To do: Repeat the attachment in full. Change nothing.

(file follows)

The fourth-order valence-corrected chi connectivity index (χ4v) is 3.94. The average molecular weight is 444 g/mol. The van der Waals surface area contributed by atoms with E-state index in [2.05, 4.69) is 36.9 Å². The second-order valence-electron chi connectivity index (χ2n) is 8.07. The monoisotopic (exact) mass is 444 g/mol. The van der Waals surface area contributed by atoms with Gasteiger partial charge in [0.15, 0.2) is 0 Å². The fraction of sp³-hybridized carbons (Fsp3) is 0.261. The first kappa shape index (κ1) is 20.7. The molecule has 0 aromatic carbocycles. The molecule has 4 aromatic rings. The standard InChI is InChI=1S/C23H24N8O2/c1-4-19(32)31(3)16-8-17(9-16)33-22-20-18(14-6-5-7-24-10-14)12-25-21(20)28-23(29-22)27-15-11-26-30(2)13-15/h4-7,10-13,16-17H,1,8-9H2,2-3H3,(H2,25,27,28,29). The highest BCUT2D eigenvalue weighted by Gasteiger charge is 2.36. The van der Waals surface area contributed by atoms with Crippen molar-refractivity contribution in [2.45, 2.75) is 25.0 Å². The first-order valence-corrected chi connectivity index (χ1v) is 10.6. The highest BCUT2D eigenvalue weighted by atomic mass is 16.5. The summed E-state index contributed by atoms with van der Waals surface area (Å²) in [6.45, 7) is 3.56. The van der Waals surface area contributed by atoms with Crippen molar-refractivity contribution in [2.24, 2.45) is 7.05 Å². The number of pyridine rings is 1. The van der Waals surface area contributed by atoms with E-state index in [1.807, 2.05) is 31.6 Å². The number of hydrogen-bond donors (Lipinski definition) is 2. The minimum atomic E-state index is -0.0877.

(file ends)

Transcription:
The fourth-order valence-corrected chi connectivity index (χ4v) is 3.94. The average molecular weight is 444 g/mol. The van der Waals surface area contributed by atoms with E-state index in [2.05, 4.69) is 36.9 Å². The second-order valence-electron chi connectivity index (χ2n) is 8.07. The monoisotopic (exact) mass is 444 g/mol. The van der Waals surface area contributed by atoms with Gasteiger partial charge in [0.15, 0.2) is 0 Å². The fraction of sp³-hybridized carbons (Fsp3) is 0.261. The first kappa shape index (κ1) is 20.7. The molecule has 0 aromatic carbocycles. The molecule has 4 aromatic rings. The standard InChI is InChI=1S/C23H24N8O2/c1-4-19(32)31(3)16-8-17(9-16)33-22-20-18(14-6-5-7-24-10-14)12-25-21(20)28-23(29-22)27-15-11-26-30(2)13-15/h4-7,10-13,16-17H,1,8-9H2,2-3H3,(H2,25,27,28,29). The highest BCUT2D eigenvalue weighted by Gasteiger charge is 2.36. The van der Waals surface area contributed by atoms with Crippen molar-refractivity contribution in [2.45, 2.75) is 25.0 Å². The first-order valence-corrected chi connectivity index (χ1v) is 10.6. The highest BCUT2D eigenvalue weighted by atomic mass is 16.5. The summed E-state index contributed by atoms with van der Waals surface area (Å²) in [6.45, 7) is 3.56. The van der Waals surface area contributed by atoms with Crippen molar-refractivity contribution in [2.24, 2.45) is 7.05 Å². The number of pyridine rings is 1. The van der Waals surface area contributed by atoms with E-state index in [1.807, 2.05) is 31.6 Å². The number of hydrogen-bond donors (Lipinski definition) is 2. The minimum atomic E-state index is -0.0877.